To help us continue to improve our service, this web site uses cookies. They cannot be used to identify you. Using this site implies an agreement to continue accepting them. For more details please see managing the cookies we use.  

News & Media

Media Release

Date: 5 July 2023

Additional support for visually impaired hospital patients

Visually impaired inpatients at the Royal United Hospitals Bath NHS Foundation Trust will now benefit from additional support and equipment during their stay.

Rob Brown's family and RUH staff holding the typical contents found in Bob's Boxes

The new initiative is being led by the family of Bob Brown, who was blind and who spent the last few weeks of his life in hospital in the south of England.

Bob, who was blind from the age of 67, spoke of how isolated and alone he felt during his stay in hospital, so his family decided they wanted to do something to help other people in a similar position – and the Bob's Boxes project was born.

Thanks to the fundraising efforts of Bob's family, the RUH, daughter Becky's local hospital, is getting three new boxes stocked full of useful equipment to make hospital stays more comfortable for people with visual impairment.

The first boxes will contain things like a talking clock, which tells the time and date at the push of a button, a digital radio, a non-slip cupholder and a device for recording voice messages.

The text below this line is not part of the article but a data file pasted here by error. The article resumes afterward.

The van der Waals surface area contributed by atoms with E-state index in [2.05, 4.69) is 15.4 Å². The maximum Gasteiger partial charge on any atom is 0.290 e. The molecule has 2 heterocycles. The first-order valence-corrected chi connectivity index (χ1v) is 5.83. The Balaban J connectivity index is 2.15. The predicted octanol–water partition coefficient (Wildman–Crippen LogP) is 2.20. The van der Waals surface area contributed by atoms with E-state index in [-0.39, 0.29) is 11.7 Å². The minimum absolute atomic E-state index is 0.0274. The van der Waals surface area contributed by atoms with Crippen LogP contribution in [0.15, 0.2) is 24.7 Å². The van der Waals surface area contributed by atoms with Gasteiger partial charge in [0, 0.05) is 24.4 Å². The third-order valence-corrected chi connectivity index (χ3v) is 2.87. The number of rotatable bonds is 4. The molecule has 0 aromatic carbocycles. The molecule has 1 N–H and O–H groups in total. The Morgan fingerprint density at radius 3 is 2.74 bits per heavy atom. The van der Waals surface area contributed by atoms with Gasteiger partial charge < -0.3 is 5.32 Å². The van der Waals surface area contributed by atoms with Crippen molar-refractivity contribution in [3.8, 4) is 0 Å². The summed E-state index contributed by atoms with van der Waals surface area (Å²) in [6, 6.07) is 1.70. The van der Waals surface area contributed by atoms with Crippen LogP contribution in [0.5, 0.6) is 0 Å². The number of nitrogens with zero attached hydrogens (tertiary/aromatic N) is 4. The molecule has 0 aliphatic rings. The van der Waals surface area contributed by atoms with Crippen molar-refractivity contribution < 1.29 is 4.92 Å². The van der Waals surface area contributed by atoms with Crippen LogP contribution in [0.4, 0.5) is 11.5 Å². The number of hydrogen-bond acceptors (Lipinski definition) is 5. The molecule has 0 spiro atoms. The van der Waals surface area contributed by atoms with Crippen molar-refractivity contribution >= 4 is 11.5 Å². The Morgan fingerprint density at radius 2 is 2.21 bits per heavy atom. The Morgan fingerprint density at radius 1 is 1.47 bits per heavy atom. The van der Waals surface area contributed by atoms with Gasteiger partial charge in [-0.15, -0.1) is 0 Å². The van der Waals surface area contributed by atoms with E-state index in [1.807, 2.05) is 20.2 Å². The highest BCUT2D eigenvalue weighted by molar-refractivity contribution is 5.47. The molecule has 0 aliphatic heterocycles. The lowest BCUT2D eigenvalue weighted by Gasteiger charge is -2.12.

The content of the boxes may change if patient feedback suggests other equipment would be useful.

The project reflects the RUH's commitment to the people we care for, supporting people as and when they need it most - delivering high quality care, listening and acting on what matters most to them.

Bob's daughter Becky Wych said: "We hope that these boxes will help visually impaired patients to have more independence during their stay in hospital. The items in the boxes are all things that my dad used in his day to day life.

"The boxes are just one element of the work that we have been doing. Raising awareness and training of staff to enhance the whole patient experience is an important component for us too.

"We all know that small things can make a big difference and we hope that visually impaired inpatients at the RUH will really benefit from these boxes."

Bob's daughter, Lorraine Allington, said: "Dad would be very proud to see what we're trying to achieve with this project. His final will said 'remember the blind' and Bob's Boxes is doing exactly that."

Bob's wife, Diana Brown, said: "Bob was diagnosed with Retinitis Pigmentosa in his early 40s and his eyesight slowly deteriorated, leaving him completely blind when he was 67.

"Despite this, we still enjoyed many holidays together and Bob loved sport, especially football and horse racing, which he listened to on his radio every day.

"I think he'd be so pleased to see what we're doing and the help this will give people in a similar situation to him."

Sharon Manhi, RUH Lead for Patient & Carer Experience, said: "We are always looking at what more we can do to support patients with visual impairment/blindness in the hospital and the items in the boxes, such as pen-readers and anti-slip cup holders, are simple everyday solutions.

"We will continue to work with families and patients to add to the boxes items of equipment that they might use in their own homes."

You can support the Bob Box's project on JustGiving:


Download a printable version

back to top